For millions of us, sneezing isn't relegated to illness or allergy. It happens when we pepper our food, chew minty gum or encounter bright sunlight. We even sneeze when tweezing our eyebrows or during a cycling class at the gym.
The list of stimuli that can turn an ordinary person into a sneeze factory is a long one, but can simply seeing someone else sneeze do the trick?
There's no clear scientific evidence that sneezing is contagious in the same fashion as catching a yawn. But that doesn't mean there aren't possible conclusions to be drawn. How many times have you seen or heard someone yawn and then done it yourself? Yawns are so contagious that reading about it can make you do it. Could this social yawning factor apply to sneezing, too?
There's an increasingly well-mapped connection between social yawning and empathy. In one study, researchers spent a year gathering behavioral data from more than 100 adults of varying ages and ethnicities. The adults were observed in their natural habitat, much like primates, and their yawning behavior -- suppressed versus open-mouthed -- was recorded.
The data were then plugged into a statistical model that revealed the contagious yawning hierarchy: People yawn more in response to the yawns of those they love. The tiers of the social yawning hierarchy, from high to low, are family, friends, acquaintances and strangers. The more you like someone, the more you reflect that person's behavior, at least when it comes to yawning [source: Dell'Amore].
So what does your sneeze say about your relationships? It could be silent on the matter, as in the case of a sneeze that occurs spontaneously in the absence of social stimuli. Or, like a yawn, could it be prompted by the power of your social environment?
The Sneeze as Communication Tool
Sneezing may seem like a simple process, but it is actually set off by a remarkably complex chain reaction. A sneeze begins in the brain stem, where signals are dispatched through the nervous system that tell the eyes, mouth and throat to shut tight. Then in quick succession the abdominal and chest muscles contract while the throat suddenly relaxes. This one-two combo forces air, saliva and mucous out of the nose and mouth in an explosive eruption designed to expel contaminants [source: Hatfield].
So, what causes sneezing? Most often, it is allergies, followed closely by the common cold. Other primary causes include the involuntary nervous system (sneezing when exposed to bright light fits into this category), sneezing related to seizures, and psychological or emotional sneezing [source: Brody].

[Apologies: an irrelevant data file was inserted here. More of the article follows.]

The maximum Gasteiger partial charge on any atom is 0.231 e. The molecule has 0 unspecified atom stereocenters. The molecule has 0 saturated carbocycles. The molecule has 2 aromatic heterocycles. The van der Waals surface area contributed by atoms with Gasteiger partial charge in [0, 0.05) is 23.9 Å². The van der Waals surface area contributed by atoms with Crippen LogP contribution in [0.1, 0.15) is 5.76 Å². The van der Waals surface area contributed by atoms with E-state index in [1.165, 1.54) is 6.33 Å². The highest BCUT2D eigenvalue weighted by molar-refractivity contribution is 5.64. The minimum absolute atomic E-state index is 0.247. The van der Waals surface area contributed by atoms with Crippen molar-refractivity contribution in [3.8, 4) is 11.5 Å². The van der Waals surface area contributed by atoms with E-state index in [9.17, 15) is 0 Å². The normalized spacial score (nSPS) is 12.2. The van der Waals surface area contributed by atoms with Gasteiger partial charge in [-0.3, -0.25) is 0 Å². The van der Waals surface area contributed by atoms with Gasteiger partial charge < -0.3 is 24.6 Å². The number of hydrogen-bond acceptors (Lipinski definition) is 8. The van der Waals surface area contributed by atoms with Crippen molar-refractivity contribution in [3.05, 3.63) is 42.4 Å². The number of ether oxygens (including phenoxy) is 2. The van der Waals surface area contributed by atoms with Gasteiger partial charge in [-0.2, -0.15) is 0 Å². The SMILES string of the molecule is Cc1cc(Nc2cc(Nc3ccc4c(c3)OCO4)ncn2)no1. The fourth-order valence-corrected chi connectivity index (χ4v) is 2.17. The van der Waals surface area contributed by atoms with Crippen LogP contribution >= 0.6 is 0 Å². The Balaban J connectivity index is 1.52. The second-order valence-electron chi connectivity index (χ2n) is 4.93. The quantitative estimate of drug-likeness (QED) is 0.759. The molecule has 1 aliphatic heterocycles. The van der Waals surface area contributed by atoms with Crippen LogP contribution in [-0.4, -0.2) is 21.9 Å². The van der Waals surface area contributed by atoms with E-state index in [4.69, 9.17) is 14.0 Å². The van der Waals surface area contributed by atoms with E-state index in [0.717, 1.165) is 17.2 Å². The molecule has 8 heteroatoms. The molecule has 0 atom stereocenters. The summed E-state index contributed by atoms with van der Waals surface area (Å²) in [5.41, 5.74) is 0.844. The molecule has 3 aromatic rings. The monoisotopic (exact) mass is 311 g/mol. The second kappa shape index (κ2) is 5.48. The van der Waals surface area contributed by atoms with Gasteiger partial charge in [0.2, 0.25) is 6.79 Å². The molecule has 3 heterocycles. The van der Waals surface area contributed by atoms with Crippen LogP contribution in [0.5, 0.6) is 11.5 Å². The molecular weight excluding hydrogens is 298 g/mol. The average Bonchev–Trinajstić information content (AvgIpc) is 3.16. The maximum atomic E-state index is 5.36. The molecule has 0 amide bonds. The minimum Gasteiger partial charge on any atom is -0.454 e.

Fear, for example, causes the nasal membranes to shrink and this can make you sneeze. Other emotions like frustration, resentment, sadness or anguish can cause the nasal membranes to swell, which also can trigger a sneeze. The same is true of excitement, joy and sexual arousal.
It could be that if we are tuned in to others' emotions -- say the excitement of friends on the way to a concert or the grief of people close to us -- the very act of being empathetic and bonded with the group could result in similar emotion. And this emotion could lead to sneezing [source: Brody].
As scientists look for definitive answers as to whether and why social sneezing occurs, the animal kingdom may contain a few clues. Although the reasons for the response are still murky, baboons, chimpanzees and dogs have all been observed catching yawns from other members of their groups. No word yet on whether the same is true of a sneeze [source: Dell'Amore].
Even though humans and animals have been known to catch a yawn from each other, the phenomenon affects some people differently based on how aware they are of facial cues. For example, research has shown that yawns aren't contagious to children younger than 5 or to children who have autism. The reason is that they may not be as adept at noticing the facial cues of a yawn that would trigger a sympathetic reaction. Perhaps similar, yet uncharted, differences occur with adults, too. This would explain why some people are so apt to yawn (or perhaps sneeze) sympathetically and some aren't [source: Geggel, Preidt, Bakalar].
Of course, if you're dining with friends and the waiter's overzealous application of cracked pepper sends microscopic stimuli soaring toward everyone's nostrils, a chain-reaction sneeze fit may occur. But that's more about shared external stimuli than sympathetic sneezing.
Author's Note: Can you catch a sneeze like you can a yawn?
I had been reading about the mechanics of sneezing for less than two minutes when I could feel it building. My nose suddenly felt stuffy. A paragraph later and there it was: A sneeze. Was it the power of suggestion? Surely there's a doctoral student in need of a research topic, because I'd like to know if there's a mind/sneeze connection.
- Bakalar, Nicholas. "Birds Do It...We Do It...And No One Knows Why." The New York Times. Dec. 13, 2010. (Feb. 14, 2014) http://www.nytimes.com/2010/12/14/health/14yawn.html?_r=1&
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- Brody, Jane. "Gesundheit! Sneezing Gets a Big Reaction." The New York Times. June 22, 1983. (Feb. 14, 2014) http://www.nytimes.com/1983/06/22/garden/gesundheit-sneezing-gets-a-big-reaction.html?pagewanted=all
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- Hatfield, Heather. "Sneezing: Myths, Causes and Surprising Facts." WebMD. (Feb. 14, 2014) http://www.webmd.com/allergies/features/11-surprising-sneezing-facts?page=2
- Preidt, Robert. "Yawning May Cool Brain When Needed." USA Today. Nov. 26, 2011. (Feb. 14, 2014) http://usatoday30.usatoday.com/news/health/medical/health/medical/story/2011-11-26/Yawning-may-cool-brain-when-needed/51409498/1
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